US zeroes in on Chinese hackers

Matt Bowman · February 22, 2010 · Short URL:

A freelance coder in his 30s was pressured by Chinese men-in-black, according to the Financial Times

 China looks a little guiltier this morning.

According the Financial Times, US government analysts believe they have identified a man with links to the Chinese government who wrote the key part of a spyware program used in the hacking attacks that compromised security at Google and a host of other western companies last year. The FT’s source is an unnamed “researcher working for the US government.”

A Chinese freelance consultant in his 30s wrote a key part of the code that exploited a weakness in Internet Explorer to break into computers at Google and a host of other western companies last year, according to the source. The consultant posted pieces of the program to an online forum, describing it as something he was “working on.”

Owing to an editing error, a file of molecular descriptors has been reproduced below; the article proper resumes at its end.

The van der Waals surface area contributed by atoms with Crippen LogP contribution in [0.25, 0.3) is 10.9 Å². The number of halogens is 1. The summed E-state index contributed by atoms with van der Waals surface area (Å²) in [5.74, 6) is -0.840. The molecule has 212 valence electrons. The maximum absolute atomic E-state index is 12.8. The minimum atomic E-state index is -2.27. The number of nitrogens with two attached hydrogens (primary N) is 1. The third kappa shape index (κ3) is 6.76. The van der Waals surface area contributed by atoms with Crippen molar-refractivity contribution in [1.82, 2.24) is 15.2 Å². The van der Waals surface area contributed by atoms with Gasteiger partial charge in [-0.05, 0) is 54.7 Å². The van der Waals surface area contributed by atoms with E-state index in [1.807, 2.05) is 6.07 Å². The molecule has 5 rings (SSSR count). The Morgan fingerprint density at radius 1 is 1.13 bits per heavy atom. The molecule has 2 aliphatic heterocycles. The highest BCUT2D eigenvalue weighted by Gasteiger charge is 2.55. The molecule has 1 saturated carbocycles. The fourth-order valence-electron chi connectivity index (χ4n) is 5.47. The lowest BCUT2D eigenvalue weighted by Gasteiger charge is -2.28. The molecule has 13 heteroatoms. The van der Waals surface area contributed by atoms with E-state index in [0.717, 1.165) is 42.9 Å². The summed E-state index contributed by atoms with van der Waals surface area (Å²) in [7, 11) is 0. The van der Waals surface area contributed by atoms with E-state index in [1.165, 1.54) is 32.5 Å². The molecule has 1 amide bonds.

The FT’s source said the worker would probably have preferred not to be involved in the offense, but was likely pressured by government officials. It’s not clear why the identification of the consultant points to the Chinese government—the report did not explain the nature of the “special access” the government had to his work.

Earlier, the New York Times reported that a team of investigators had tracked the spyware launch to two educational institutions in China, Shanghai Jiaotong University and the Lanxiang vocational school, both of which have denied involvement in the attacks. Jiaotong attracts elite students and has a School of Information Security Engineering.

Still no word on whether Google will actually pull out of China. The search giant threatened to shut down over complaints of hacking targeted at human rights activists critical of the Chinese government. In a blog post on January, 12, the company announced a reversal of its policy of cooperation with Chinese censors, in place since 2006, and said it would enter negotiations with the Chinese government.

“We have decided we are no longer willing to continue censoring our results on, and so over the next few weeks we will be discussing with the Chinese government the basis on which we could operate an unfiltered search engine within the law, if at all. We recognize that this may well mean having to shut down, and potentially our offices in China.”


image credit: hunxue-er

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